Firstly, if vulnerability may increase from a lack of understanding due to complexity then anything that can be done to improve understanding must be beneficial. One of the first steps required for PCI DSS compliance is that a merchant defines the scope of the card holder data environment (CDE) for compliance. This includes charting the cardholder data flows and defining the boundaries of the CDE. One requirement is for a current network diagram but any PCI specialist will testify to how often organisations are unable to produce such a diagram. Yet the network cannot be defended if it cannot be documented.
Further, many are unable to identify all the flows and storage locations of card holder data and it has a way of creeping into unexpected locations. Again, it cannot be secured if its presence is unknown, which is why PCI requires some form of data discovery exercise as part of the scoping phase.
The first step towards addressing complexity is to keep your understanding of the environment up to date. Updating network diagrams as you make changes is easier than preparing them retrospectively.
When the documentation is complete, it often reveals another complexity issue. Systems and processes grow over time, new technologies emerge but old ones are not discarded, tactical solutions are implemented, business units use non-standard technologies without reference to corporate IT. For example, one organisation, implementing a secure area for PCI, identified a variety of logging and monitoring tools, many of which were now obsolete, but each of which could have opened a way into the secure area. Further, examining its whole payment flow gave the opportunity to decommission several elements of the process and to outsource others.
Simplifying by maintaining control over development and re-architecting rather than constantly adding can reduce vulnerability with the likely additional benefit of reducing cost.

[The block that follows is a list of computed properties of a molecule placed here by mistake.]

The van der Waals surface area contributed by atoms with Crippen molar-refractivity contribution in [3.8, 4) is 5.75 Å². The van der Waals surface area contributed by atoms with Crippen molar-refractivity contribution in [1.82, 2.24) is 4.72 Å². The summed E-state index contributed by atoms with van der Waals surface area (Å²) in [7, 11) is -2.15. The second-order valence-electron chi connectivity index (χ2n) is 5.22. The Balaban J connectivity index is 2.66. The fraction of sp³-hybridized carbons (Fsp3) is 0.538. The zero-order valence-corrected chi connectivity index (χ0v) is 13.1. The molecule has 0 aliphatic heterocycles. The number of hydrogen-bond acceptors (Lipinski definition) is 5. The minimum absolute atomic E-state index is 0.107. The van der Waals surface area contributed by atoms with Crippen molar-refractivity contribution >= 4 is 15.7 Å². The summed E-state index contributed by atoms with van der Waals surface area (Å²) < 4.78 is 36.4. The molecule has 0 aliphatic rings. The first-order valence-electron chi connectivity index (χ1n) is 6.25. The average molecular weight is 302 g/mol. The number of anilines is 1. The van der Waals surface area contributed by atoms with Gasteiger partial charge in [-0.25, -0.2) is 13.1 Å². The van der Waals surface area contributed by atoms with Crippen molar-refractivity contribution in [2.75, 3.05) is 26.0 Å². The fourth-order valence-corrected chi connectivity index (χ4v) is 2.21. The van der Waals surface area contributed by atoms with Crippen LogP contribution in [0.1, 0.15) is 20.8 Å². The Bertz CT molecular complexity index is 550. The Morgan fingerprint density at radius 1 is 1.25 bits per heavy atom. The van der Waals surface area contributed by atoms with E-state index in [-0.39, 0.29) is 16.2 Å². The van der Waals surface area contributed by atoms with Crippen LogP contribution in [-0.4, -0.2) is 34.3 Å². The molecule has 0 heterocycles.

Closely related to simplification is standardisation. This is another aspect recognised by PCI DSS with its requirement for standardised build configurations for all types of devices. Devices configured with only the minimum of applications and services installed and enabled present fewer opportunities for attackers and are easier to manage. Organisations such as the Center for Internet Security (CIS) and National Institute of Standards and Technology (NIST) publish standardised device configurations that organisations can adopt. Microsoft also publishes baseline configurations for various purposes.
Standardisation then completes the circle back to understanding. An organisation with a limited, standardised set of hardware and software configured in a standard manner has a better chance of understanding any vulnerabilities that exist, making it easier to monitor and secure them.
ICT is inherently complicated and, if we ignore the argument for security through obscurity, that complexity makes it insecure. Only by seeking to improve your understanding of what you have and where it is through simplifying and standardising will you really be in a position to implement securely.
To find out more about PCI DSS, or how 7Safe can help you achieve or maintain compliance, please contact us.